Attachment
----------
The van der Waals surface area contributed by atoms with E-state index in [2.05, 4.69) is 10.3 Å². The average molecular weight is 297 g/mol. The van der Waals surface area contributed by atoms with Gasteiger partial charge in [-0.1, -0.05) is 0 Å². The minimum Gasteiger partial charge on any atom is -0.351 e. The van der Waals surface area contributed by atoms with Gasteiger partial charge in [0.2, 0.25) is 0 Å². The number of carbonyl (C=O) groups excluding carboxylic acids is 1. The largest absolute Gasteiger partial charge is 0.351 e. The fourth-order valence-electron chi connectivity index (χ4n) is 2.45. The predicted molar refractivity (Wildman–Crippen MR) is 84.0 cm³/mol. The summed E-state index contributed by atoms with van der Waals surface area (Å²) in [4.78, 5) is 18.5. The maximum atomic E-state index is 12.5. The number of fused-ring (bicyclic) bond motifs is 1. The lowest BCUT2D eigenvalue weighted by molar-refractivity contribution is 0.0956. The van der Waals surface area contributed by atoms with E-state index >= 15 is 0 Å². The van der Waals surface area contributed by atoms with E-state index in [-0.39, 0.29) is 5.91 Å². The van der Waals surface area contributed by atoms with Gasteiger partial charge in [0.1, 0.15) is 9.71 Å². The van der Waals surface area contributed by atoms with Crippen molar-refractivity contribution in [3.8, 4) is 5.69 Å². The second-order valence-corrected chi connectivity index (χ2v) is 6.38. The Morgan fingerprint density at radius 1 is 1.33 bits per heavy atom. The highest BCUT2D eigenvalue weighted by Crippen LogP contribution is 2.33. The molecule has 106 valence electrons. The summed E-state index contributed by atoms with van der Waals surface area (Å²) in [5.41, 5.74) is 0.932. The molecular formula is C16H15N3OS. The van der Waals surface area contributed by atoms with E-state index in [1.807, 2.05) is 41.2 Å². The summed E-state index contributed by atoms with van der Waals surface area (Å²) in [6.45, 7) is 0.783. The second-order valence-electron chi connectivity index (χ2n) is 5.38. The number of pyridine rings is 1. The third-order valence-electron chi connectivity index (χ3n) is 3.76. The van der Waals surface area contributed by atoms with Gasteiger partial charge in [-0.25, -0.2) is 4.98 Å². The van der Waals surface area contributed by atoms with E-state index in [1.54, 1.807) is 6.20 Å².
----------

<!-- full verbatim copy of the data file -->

The van der Waals surface area contributed by atoms with E-state index in [2.05, 4.69) is 10.3 Å². The average molecular weight is 297 g/mol. The van der Waals surface area contributed by atoms with Gasteiger partial charge in [-0.1, -0.05) is 0 Å². The minimum Gasteiger partial charge on any atom is -0.351 e. The van der Waals surface area contributed by atoms with Gasteiger partial charge in [0.2, 0.25) is 0 Å². The number of carbonyl (C=O) groups excluding carboxylic acids is 1. The largest absolute Gasteiger partial charge is 0.351 e. The fourth-order valence-electron chi connectivity index (χ4n) is 2.45. The predicted molar refractivity (Wildman–Crippen MR) is 84.0 cm³/mol. The summed E-state index contributed by atoms with van der Waals surface area (Å²) in [4.78, 5) is 18.5. The maximum atomic E-state index is 12.5. The number of fused-ring (bicyclic) bond motifs is 1. The lowest BCUT2D eigenvalue weighted by molar-refractivity contribution is 0.0956. The van der Waals surface area contributed by atoms with E-state index >= 15 is 0 Å². The van der Waals surface area contributed by atoms with E-state index in [-0.39, 0.29) is 5.91 Å². The van der Waals surface area contributed by atoms with Gasteiger partial charge in [0.1, 0.15) is 9.71 Å². The van der Waals surface area contributed by atoms with Crippen molar-refractivity contribution in [3.8, 4) is 5.69 Å². The second-order valence-corrected chi connectivity index (χ2v) is 6.38. The Morgan fingerprint density at radius 1 is 1.33 bits per heavy atom. The highest BCUT2D eigenvalue weighted by Crippen LogP contribution is 2.33. The molecule has 106 valence electrons. The summed E-state index contributed by atoms with van der Waals surface area (Å²) in [5.41, 5.74) is 0.932. The molecular formula is C16H15N3OS. The van der Waals surface area contributed by atoms with E-state index in [1.807, 2.05) is 41.2 Å². The summed E-state index contributed by atoms with van der Waals surface area (Å²) in [6.45, 7) is 0.783. The second-order valence-electron chi connectivity index (χ2n) is 5.38. The number of pyridine rings is 1. The third-order valence-electron chi connectivity index (χ3n) is 3.76. The van der Waals surface area contributed by atoms with Gasteiger partial charge in [-0.25, -0.2) is 4.98 Å². The van der Waals surface area contributed by atoms with E-state index in [1.54, 1.807) is 6.20 Å².